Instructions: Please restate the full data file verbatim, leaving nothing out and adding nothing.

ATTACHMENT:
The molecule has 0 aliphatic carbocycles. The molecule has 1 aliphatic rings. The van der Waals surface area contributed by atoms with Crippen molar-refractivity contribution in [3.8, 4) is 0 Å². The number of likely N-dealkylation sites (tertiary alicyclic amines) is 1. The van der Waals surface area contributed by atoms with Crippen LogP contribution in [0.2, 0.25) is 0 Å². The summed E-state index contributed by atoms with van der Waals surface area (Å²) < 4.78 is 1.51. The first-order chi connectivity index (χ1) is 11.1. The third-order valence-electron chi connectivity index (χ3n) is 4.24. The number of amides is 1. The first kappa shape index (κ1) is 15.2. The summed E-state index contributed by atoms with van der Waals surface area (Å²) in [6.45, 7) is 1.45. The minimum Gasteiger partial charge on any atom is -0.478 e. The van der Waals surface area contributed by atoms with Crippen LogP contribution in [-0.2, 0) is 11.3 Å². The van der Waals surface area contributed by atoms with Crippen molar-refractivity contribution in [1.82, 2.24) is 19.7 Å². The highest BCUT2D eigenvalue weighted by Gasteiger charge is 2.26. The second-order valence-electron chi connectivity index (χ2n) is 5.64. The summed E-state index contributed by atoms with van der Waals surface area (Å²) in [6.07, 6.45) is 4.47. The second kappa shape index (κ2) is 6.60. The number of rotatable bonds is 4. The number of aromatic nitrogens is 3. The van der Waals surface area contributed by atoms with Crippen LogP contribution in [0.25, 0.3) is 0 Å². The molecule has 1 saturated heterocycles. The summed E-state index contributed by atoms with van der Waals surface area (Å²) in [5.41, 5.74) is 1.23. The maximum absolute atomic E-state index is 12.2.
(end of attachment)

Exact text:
The molecule has 0 aliphatic carbocycles. The molecule has 1 aliphatic rings. The van der Waals surface area contributed by atoms with Crippen molar-refractivity contribution in [3.8, 4) is 0 Å². The number of likely N-dealkylation sites (tertiary alicyclic amines) is 1. The van der Waals surface area contributed by atoms with Crippen LogP contribution in [0.2, 0.25) is 0 Å². The summed E-state index contributed by atoms with van der Waals surface area (Å²) < 4.78 is 1.51. The first-order chi connectivity index (χ1) is 11.1. The third-order valence-electron chi connectivity index (χ3n) is 4.24. The number of amides is 1. The first kappa shape index (κ1) is 15.2. The summed E-state index contributed by atoms with van der Waals surface area (Å²) in [6.45, 7) is 1.45. The minimum Gasteiger partial charge on any atom is -0.478 e. The van der Waals surface area contributed by atoms with Crippen LogP contribution in [-0.2, 0) is 11.3 Å². The van der Waals surface area contributed by atoms with Crippen molar-refractivity contribution in [1.82, 2.24) is 19.7 Å². The highest BCUT2D eigenvalue weighted by Gasteiger charge is 2.26. The second-order valence-electron chi connectivity index (χ2n) is 5.64. The summed E-state index contributed by atoms with van der Waals surface area (Å²) in [6.07, 6.45) is 4.47. The second kappa shape index (κ2) is 6.60. The number of rotatable bonds is 4. The number of aromatic nitrogens is 3. The van der Waals surface area contributed by atoms with Crippen LogP contribution in [0.25, 0.3) is 0 Å². The molecule has 1 saturated heterocycles. The summed E-state index contributed by atoms with van der Waals surface area (Å²) in [5.41, 5.74) is 1.23. The maximum absolute atomic E-state index is 12.2.